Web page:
Intellectual Property

November 17, 2020

By: Colin A. Walker

C-Level executives are commonly involved in creating intellectual property for the businesses, such as marketing materials, trademarks, and R&D. If they do so while employed by the company, using the business’ resources, and the works related to the business of the company, the works are owned by the company. Intellectual property law provides some protection to the company under these circumstances, but it is prudent to have an agreement specifically stating that any works created by the executive belong to the company and requiring the executive to work with the company to perfect any intellectual property rights, such as copyrights, trademarks, or patents.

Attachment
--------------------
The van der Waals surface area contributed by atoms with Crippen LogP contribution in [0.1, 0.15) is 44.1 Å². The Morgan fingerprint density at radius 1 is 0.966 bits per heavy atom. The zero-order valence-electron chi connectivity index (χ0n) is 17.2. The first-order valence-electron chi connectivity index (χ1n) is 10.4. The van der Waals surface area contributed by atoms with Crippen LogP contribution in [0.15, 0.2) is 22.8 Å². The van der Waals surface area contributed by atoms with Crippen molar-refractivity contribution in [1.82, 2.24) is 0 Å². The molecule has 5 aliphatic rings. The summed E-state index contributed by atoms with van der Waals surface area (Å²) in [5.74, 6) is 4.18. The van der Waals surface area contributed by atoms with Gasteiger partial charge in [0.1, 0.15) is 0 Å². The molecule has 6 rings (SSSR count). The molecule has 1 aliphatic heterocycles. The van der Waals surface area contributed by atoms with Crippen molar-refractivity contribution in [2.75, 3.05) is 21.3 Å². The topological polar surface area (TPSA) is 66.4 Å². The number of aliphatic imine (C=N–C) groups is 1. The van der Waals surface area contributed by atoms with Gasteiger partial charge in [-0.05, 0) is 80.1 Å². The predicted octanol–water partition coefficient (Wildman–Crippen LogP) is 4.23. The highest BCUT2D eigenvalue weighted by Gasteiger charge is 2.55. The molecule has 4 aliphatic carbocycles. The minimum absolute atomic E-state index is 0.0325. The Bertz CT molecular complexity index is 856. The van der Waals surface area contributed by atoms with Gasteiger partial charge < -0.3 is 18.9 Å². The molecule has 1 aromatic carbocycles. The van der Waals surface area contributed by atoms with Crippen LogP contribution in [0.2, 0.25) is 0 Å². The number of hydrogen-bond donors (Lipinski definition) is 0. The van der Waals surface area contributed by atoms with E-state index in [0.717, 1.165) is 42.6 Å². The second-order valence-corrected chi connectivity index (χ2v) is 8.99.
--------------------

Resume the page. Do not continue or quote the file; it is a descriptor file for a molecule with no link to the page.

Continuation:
The executive will want to ensure that any pre-existing works originated by him/her are excluded from this provision. This is typically done by attaching an exhibit to the employment agreement which lists inventions or works which are owned by the executive. In addition, the executive should request language making it clear that any inventions or works created outside of working time, not using company resources, and unrelated to the business of the company belong to the executive.